Despite rising costs and supply chain issues, eight in 10 UK businesses leaders intend to maintain or increase investment in sustainability action over the next two years.
That is according to software company SAP SE’s annual Sustainability Report, which is based on a global survey of 4,700 business leaders, including over 300 from the UK.
Revenue and profit opportunities are a leading motivator for sustainability investment for 37% of UK businesses, with 31% saying that environmental action is already having a strong impact on financial opportunities.
Indeed, 57% expect to see a positive financial return on their sustainability investments within the next five years.
“The connection between sustainability action and financial performance will play a critical role in shaping environmental progress in the future,” commented Edward Manderson, lecturer in environmental economics at the University of Manchester.
“Over the last few years, academic literature has shown that firms benefit financially from sustainability measures, and SAP’s research demonstrates that this is indeed a reality for businesses who are looking to recover fast from the pandemic environment.”
However, despite the link between environmental action and revenue generation, just 5% of UK businesses have assigned responsibility for the strategic direction on sustainability to their organisation’s chief financial officer.
Instead, this responsibility falls to an array of other leaders, including the board of directors, CEOs, chief sustainability officers and chief operating officers, according to 25%, 21,%, 15% and 10% of respondents, respectively.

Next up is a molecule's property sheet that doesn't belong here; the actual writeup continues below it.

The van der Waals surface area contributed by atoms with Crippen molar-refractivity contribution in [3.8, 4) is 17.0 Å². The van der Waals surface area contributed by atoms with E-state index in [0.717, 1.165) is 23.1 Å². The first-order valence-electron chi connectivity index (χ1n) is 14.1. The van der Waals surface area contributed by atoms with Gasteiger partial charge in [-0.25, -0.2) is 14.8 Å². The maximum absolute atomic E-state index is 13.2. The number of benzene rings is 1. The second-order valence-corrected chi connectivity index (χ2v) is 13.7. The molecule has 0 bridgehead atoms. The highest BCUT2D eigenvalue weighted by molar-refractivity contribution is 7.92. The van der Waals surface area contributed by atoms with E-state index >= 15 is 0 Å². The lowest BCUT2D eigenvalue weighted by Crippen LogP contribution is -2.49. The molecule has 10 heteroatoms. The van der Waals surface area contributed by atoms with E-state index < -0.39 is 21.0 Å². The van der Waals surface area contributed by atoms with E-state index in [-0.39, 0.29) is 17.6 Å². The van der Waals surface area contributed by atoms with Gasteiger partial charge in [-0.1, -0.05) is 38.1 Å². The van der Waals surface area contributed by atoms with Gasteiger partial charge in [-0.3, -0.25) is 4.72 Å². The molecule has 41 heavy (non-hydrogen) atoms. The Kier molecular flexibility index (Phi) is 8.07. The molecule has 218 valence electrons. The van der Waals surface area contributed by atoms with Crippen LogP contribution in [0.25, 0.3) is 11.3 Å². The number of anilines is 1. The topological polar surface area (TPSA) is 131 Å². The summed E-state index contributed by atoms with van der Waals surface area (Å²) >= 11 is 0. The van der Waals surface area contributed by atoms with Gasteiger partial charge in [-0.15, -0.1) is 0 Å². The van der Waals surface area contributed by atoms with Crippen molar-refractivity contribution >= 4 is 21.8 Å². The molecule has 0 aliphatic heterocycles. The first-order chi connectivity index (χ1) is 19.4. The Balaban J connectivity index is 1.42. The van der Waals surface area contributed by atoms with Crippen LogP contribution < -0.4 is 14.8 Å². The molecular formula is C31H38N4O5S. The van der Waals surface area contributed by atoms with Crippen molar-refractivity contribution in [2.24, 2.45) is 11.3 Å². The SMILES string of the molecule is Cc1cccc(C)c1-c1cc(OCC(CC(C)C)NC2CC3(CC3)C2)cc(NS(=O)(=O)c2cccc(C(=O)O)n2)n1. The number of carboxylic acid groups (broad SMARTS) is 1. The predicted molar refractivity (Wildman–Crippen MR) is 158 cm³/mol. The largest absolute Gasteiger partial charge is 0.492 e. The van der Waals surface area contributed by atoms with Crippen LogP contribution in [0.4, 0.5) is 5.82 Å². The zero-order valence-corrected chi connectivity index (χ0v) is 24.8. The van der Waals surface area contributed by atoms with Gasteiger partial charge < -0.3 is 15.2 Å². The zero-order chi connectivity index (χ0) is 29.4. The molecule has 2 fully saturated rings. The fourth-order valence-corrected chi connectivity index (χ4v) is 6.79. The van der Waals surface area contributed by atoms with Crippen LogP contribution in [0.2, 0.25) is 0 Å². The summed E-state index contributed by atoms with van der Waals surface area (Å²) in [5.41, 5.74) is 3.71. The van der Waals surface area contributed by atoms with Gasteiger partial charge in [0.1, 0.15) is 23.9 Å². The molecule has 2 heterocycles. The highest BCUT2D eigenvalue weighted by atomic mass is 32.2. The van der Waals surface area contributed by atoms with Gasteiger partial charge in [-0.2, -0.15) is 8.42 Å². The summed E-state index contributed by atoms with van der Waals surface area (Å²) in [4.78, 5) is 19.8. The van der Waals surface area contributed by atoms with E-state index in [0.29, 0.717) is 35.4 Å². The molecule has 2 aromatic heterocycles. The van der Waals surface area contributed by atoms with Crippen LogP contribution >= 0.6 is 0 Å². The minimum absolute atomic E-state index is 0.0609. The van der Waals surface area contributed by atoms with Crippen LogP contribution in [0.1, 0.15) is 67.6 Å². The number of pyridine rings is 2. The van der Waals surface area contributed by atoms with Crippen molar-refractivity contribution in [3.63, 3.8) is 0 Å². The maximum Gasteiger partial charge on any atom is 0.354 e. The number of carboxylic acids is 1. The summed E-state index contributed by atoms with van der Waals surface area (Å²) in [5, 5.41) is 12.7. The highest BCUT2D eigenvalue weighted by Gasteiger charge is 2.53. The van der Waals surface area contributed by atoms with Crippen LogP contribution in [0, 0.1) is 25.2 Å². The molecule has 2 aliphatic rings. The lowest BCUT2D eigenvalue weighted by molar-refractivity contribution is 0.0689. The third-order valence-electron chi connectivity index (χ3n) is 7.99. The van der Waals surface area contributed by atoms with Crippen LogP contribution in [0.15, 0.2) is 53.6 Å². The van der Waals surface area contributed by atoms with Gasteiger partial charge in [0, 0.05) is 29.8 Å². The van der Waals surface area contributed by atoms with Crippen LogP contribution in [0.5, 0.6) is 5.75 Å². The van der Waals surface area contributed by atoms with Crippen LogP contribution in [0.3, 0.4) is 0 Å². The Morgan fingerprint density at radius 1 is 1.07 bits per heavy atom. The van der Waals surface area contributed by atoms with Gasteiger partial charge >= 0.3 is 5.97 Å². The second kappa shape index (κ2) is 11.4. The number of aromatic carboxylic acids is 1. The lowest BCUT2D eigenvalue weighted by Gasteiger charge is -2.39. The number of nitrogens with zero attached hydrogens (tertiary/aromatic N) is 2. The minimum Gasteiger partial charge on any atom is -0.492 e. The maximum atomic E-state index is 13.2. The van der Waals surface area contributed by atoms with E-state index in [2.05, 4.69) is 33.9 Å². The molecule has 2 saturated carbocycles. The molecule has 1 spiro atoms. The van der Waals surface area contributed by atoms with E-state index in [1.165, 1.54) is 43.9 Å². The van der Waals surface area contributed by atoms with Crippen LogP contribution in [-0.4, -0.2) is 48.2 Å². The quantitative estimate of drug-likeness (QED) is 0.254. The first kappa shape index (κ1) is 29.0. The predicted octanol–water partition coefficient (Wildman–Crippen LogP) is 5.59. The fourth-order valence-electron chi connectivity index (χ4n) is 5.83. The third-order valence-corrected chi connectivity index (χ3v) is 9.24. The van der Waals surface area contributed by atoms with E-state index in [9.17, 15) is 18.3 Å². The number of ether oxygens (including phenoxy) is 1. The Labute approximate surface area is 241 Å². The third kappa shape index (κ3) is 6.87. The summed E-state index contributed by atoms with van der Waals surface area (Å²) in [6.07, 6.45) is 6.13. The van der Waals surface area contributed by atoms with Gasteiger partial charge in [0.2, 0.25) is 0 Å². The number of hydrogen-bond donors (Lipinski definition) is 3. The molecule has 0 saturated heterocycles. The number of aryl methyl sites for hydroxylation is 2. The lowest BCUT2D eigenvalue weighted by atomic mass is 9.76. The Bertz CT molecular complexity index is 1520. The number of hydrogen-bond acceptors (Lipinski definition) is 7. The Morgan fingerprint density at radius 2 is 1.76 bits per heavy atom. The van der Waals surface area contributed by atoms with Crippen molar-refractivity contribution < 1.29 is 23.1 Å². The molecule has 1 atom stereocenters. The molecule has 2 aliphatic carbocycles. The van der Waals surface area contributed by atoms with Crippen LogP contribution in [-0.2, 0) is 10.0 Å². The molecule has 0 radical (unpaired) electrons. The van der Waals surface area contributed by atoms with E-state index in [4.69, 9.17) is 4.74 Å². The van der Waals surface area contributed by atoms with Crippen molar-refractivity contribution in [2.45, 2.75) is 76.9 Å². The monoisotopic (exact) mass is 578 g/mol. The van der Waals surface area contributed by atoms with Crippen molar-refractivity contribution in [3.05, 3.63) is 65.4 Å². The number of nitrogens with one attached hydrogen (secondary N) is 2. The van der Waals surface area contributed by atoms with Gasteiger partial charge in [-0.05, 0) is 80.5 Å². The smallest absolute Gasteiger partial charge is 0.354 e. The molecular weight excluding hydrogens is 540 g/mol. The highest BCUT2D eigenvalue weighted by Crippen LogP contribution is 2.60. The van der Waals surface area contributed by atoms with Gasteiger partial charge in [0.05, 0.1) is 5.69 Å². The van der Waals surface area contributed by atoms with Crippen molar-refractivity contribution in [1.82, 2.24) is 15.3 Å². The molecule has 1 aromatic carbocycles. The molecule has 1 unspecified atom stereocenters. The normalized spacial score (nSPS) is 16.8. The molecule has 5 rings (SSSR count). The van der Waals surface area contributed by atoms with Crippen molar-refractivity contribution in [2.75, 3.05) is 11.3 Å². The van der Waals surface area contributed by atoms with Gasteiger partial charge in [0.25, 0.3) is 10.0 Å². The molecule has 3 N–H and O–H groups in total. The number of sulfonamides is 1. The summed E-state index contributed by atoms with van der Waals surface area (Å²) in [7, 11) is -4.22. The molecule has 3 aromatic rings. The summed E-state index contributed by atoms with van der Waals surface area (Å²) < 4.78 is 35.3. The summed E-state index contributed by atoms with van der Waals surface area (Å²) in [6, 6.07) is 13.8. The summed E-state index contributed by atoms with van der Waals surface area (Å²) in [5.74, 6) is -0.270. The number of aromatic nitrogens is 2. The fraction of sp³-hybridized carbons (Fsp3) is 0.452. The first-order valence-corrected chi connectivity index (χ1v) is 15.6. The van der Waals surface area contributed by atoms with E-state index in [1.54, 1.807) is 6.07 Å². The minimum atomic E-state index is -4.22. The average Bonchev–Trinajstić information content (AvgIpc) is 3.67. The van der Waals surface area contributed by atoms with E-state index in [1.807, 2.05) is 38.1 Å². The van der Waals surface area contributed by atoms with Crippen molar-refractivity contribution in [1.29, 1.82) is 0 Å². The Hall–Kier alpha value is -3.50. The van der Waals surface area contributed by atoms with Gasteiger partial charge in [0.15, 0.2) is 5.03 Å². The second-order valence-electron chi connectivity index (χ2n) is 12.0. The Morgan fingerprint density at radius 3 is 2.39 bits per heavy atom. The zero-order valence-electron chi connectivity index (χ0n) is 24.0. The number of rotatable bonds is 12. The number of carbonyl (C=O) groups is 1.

The survey also found that 28% have difficulty proving return on investment, making long-term progress harder to sustain.
Furthermore, many have difficulty measuring their impact, with 83% having to rely on “guesswork and estimates” for air pollution, and 78% doing the same for nature loss, 69% for supply chain impact, and 60% for water pollution.
This is leading to 89% reporting difficulty with gathering or analysing data for regulatory compliance, at a time when UK leaders are already having to navigate changing regulations, taxes and levies associated with their carbon footprint.
Stephen Jamieson, global head of circular economy solutions at SAP said: “In a climate where stricter regulations are now requiring businesses to disclose environmental impact, leaders who cannot accurately report this data risk allegations of greenwashing, and fines and reputational damage.
“Focusing on implementing a standardised reporting framework will ensure businesses are substantiating their green credentials, getting measurement right, and setting in motion steps that will directly lead to long-term impact.”
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